The Battle of Six Swings

Well, here we go. The fight of the centuries. A nightmarish Dewey Decimal mixup between Edo-era Japanese history, early 20th century pulp sci-fi, and the Who Would Win books. It’s Musashi vs. Cthulhu, and the winner can now be determined on the Nintendo Switch.

Kind of. Because the winner is going to be Cthulhu, or at least his minions. They’re never ending, after all, and Miyamoto Musashi is just one man. Musashi vs. Cthulhu isn’t about winning, it’s about chasing your high score…which sounds like it could be a lesson directly out of Musashi’s The Book of Five Rings. I haven’t read that, but I have read David Kirk’s Child of Vengeance, and he made no mention of battle against Lovecraftian monstrosities.

That’s what Musashi vs. Cthulhu is, after all. This action game pits you, as Musashi, against an onslaught of creepy looking monsters you can’t overcome; you just have to stay alive as long as possible. That’s part and parcel for arcade action games, so it’s fair, but whether the gameplay can hold your attention for that long will depend upon your mastery of the niten’ichi kenjutsu technique.

A brief tutorial explains the controls, which are minimal. Musashi stands in the center of the screen, and he’s attacked from both sides. You move…actually, you don’t move. You jump…no, Musashi has no need for jumping. You kick…please, have some dignity. The only thing you do in the game is swing your swords. Up, left, and down on the D-pad are your high, mid, and low attacks to the left. X, A, and B are the same to the right. You simply thurst your sword in the intended direction.

Small enemies, such as giant maggots, need low swings to connect, obviously. Mutated flying insects require high swings. But what about the monsters that stand tall like Musashi? They have obviously defined weak points that must be targeted. In other words, this game is entirely about aiming and timing. Attacking to the left can leave you vulnerable to attack from the right, so you don’t want to overextend or misjudge who will get to you first.

You also don’t want to miss. That breaks your combo chain and, more drastically, allows the enemies to attack you. That will drain your health, but you do automatically shove all enemies away, allowing you time to refocus for your next move. You can also taunt to raise your shields, but taunting also leaves you temporarily vulnerable, so it needs to be well-timed.

That’s entirely it for the game’s basics, but Miyamoto Musashi didn’t become Japan’s greatest swordsman by simply mastering the basics. Each thrust of your swords shuffles you in that direction, allowing you to pull away from attacks from the opposite side. Learning your enemy’s movement speed becomes key so you’re not attacking an enemy that will fall behind another. Certain enemies also require multiple hits, so you’ll need to grow comfortable with quick strikes in order to take them down efficiently.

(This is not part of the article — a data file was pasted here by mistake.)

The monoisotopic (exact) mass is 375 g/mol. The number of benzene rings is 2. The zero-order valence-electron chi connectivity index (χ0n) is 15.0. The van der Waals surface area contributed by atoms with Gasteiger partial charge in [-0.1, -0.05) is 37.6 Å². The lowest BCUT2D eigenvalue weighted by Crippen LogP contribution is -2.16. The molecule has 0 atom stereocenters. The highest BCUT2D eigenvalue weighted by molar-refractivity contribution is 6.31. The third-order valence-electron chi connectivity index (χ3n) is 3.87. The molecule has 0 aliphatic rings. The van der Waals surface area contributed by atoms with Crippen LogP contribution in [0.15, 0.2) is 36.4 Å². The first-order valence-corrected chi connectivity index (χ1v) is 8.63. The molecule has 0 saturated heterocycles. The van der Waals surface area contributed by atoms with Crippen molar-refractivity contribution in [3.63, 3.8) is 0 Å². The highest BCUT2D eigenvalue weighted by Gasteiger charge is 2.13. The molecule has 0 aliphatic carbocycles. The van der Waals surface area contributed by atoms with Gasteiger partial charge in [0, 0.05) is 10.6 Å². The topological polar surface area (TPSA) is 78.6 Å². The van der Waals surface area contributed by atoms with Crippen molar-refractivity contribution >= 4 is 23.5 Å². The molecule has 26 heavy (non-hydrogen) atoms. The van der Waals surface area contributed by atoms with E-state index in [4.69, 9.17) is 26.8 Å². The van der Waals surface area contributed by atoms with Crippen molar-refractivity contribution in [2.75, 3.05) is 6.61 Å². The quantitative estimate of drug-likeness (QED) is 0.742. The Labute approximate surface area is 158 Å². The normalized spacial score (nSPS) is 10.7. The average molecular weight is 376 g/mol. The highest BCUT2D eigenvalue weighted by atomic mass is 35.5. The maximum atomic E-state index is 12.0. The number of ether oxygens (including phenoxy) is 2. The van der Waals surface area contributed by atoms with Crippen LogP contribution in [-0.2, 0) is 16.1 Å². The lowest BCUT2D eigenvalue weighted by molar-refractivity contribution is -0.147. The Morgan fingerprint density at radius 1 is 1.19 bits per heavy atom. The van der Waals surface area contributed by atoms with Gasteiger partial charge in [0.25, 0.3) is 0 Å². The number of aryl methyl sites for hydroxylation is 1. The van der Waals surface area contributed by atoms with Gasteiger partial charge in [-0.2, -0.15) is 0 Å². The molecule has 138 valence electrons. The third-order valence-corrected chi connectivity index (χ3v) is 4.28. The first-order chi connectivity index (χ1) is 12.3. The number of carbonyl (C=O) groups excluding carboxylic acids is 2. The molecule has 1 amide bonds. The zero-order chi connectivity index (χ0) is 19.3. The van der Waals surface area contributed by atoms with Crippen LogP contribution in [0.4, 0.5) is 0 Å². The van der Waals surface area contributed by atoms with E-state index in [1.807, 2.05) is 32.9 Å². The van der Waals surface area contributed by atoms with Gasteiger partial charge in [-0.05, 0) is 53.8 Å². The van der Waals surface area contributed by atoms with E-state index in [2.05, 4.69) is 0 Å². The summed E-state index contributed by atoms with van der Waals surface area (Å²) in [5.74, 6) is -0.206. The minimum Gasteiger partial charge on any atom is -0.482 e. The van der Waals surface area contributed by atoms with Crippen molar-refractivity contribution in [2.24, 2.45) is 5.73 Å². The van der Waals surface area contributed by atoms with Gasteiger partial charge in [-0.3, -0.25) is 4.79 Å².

Yes, it’s all pretty basic, but Musashi vs. Cthulhu is helped out by a couple important items. First, the gameplay is exceptionally snappy; attacks are responsive and fluid. Second, the graphics are effectively creepy (although some setting variety would’ve been nice). Third, the audio does a solid job of accenting the action.

All of this combines to create a somewhat addictive, visceral experience that manages to entertain longer than you may expect. Still, I can’t help but feel the Switch version is missing one key feature: motion control. Holding a Joy-Con in each hand and snapping your wrist to strike could’ve been really cool, albeit tiring. It may have also made the game too easy if executed well, but I feel like motion control was a lost opportunity.

Musashi vs. Cthulhu is not the deepest game you’re going to play this week, and it doesn’t provide a purpose for those not interested in chasing high scores or leaderboard rankings. But it is fun in short bursts, and it’s instantly accessible. I think it would make more sense as a mobile game, but at only $5.00, it’s priced to serve that time-killing purpose when you have your Switch on the go.

So, let’s have a good, clean fight, and may the best man (or cosmic entity) win.